The following apparently simple exercise is driving me mad.

What I want to show is that, given a monad $T$ on $\bf C$, then every $F \colon \bf C \to D$ induces a monad $\text{Ran}_F (FT)$ on $\bf D$. I tried the direct path but I'm not sure this is the smartest choice.

1. Call $S=\text{Ran}_F(FT)$; then the universal property of $\text{Ran}_F$ gives $$\text{Nat}(SSF, FT) \cong \text{Nat}(SS,S)$$ so I'm led to show that the mate of the arrow $SSF\xrightarrow{S\sigma}SFT\xrightarrow{\sigma T} FTT \xrightarrow{F\mu}FT$ is the multiplication of a monad (and that the mate of $F\to FT$ is ist unit), if $\sigma\colon SF\to FT$ denotes the counit of the adjunction $F^*\dashv \text{Ran}_F$, and $\mu\colon TT\to T$ is the multiplication of the given monad. How do I have to treat such a monster as the diagram $$\begin{array}{ccc} SSS & \to & SS \\ \downarrow && \downarrow \\ SS &\to & S \end{array}$$ (I don't even dare to write the arrows explicitly!)
2. Looking for a more conceptual argument, one is led to show that the correspondence $\hat E=\text{Ran}_F(F-)\colon \bf[ C,C]\to [D,D]$ is a lax functor; if this is true, the functor $\hat E$ restricts to a functor between monoids in both categories, giving the result. This boils down to show that the mate of the arrow $$\hat E(P) \hat E(Q) E \to \bar E(P) E Q \to E PQ$$ enjoys the properties of the laxity cell of a lax monoidal functor. Same associativity, different context, so I'm left with the same .

I am sure there is a smart way to do these computations, but I'm not able to find it. A dry and conceptual argument to solve this problem is welcome, but in the end I'd rather see an explicit computation, or a clever way to sistematically avoid such boring checks.

• The right Kan extension doesn't have to exist (even if $C,D$ are complete, since the index categories may be large). So probably we just have to assume the existence here? I think the argument should be easy if we would have pointwise right Kan extensions. – Martin Brandenburg Jan 25 '14 at 20:59
• You can assume whatever you need. At this point I'm more curious to know how to finish the computation than to find the sharpest hypotheses! (btw, arguing pointwise to my eyes involves an extremely big, nested end: is it what you mean too?) – Fosco Jan 25 '14 at 21:12
• The pointwise right Kan extension has a very simple limit expression, and limits have an easy universal property. This is how I would test the commutativity of the diagrams: Compose with the limit projections, and use the given monad diagrams. I am pretty sure that nothing more happens here. – Martin Brandenburg Jan 25 '14 at 21:40
• This is by no means intended to bother you, but... I'm completely aware of what you say. And nevertheless I'm not able to conclude, simply because the diagrams I have to use are simply HUGE, whatever the universal property I use to reduce them. I'm convinced I'm missing a trick, or a conceptual general method (e.g.: "Whenever you have to check that the mate of an arrow fits into a c.d., do the following[...]"). – Fosco Jan 26 '14 at 13:36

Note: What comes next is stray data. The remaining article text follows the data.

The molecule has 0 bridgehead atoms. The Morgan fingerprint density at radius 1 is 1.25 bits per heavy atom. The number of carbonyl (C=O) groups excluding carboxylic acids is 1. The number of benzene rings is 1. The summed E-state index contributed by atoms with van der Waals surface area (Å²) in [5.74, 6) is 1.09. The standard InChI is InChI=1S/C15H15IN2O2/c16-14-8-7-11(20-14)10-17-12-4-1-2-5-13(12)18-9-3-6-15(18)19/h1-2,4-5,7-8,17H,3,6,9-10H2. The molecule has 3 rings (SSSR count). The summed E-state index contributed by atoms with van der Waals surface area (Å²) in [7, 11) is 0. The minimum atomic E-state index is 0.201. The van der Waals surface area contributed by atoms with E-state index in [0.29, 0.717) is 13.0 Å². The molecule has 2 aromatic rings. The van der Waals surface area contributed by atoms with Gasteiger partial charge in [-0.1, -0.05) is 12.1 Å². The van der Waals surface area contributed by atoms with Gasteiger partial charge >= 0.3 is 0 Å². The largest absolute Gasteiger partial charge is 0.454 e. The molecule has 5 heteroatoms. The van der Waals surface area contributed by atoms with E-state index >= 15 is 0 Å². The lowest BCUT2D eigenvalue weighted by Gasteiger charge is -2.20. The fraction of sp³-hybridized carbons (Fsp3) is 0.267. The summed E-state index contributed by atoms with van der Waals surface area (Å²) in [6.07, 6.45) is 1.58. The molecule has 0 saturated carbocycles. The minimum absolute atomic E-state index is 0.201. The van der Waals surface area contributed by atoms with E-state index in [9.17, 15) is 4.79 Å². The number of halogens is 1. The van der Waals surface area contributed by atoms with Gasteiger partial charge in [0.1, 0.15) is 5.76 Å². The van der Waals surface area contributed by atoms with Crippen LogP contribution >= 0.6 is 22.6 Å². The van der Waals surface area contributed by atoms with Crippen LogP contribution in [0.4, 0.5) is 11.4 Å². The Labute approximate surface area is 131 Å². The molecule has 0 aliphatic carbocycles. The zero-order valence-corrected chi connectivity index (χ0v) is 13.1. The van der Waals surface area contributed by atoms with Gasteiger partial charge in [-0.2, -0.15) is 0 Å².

• (...) This s16.postimg.org/ik5wtsmr9/CAM00046.jpg is the diagram I have to check the commutativity of, to ensure associativity of the multiplication. And it's not even in its final form! If you want to "compose it with the limit projections and use the given monad diagrams" you're welcome (and this is by no means an ironic or offensive tone), but honestly I'm not able to simplify it. – Fosco Jan 26 '14 at 13:37

I assume that $S$ exists pointwise, i.e. $$S(d) = \lim\limits_{d \to F(c)} F(T(c)).$$ For every $i : d \to F(c)$ we have the projection $$p(i) : S(d) \to F(T(c)).$$ Notice that we can view $p(i)$ as a "new $i$" and form $p(p(i)) : S(S(d)) \to F(T(T(c))$, and likewise $p(p(p(i))) : S(S(S(d))) \to F(T(T(T(c))))$.

We have a canonical morphism $\alpha : SF \to FT$ such that commutes, namely $\alpha_c := p(\mathrm{id}_{T(c)})$. We define $$\overline{\mu}_d : S(S(d)) \to S(d)$$ by the requirement that for all $i$ the diagram is commutative (one checks existence using the universal property of $S(d)$). Then $\overline{\mu} : SS \to S$ is a morphism. We claim that $\overline{\mu}$ is associative. Look at the following huge diagram: Now let us check commutativity:

• The two triangles commute because of $(\star)$ (applied to $p(i)$ resp. $p(p(i))$ in place of $i$).
• The four outer trapezoids commute by the very definition of $\overline{\mu}$.
• The middle square on the left commutes because $\alpha$ is natural.
• The middle square on the right commutes because $\mu$ is associative.

Since $(S(d) \xrightarrow{p(i)} F(T(c)))_i$ is a limit cone, a diagram chase shows that also the outer rectangle commutes. But this says that $\overline{\mu}$ is associative.

I haven't checked it, but probably the unit business will be quite similar: One takes the unit diagram for $S$ and decomposes it into smaller diagrams, including the unit diagram for $T$. Commutativity will follow in each case either from the definitions or from naturality.

• C'est parfait. Thank you. – Fosco Jan 28 '14 at 19:13

The functor you are considering is a lax monoidal functor between the (strict) monoidal categories $[\mathbf C, \mathbf C]$ and $[\mathbf D,\mathbf D]$ (proving that is not difficult but is extremely tedious, it's just proving that some equations holds).

Theorems about lax monoidal functor tells us that lax functors preserve monoids hence it follows.

I've already written elsewhere the computations (or at least a good part of that). If you're interested you can find in this link and this link. Unfortunately they are in italian, but I don't think it would really worth rewrite them here.

Hope this helps.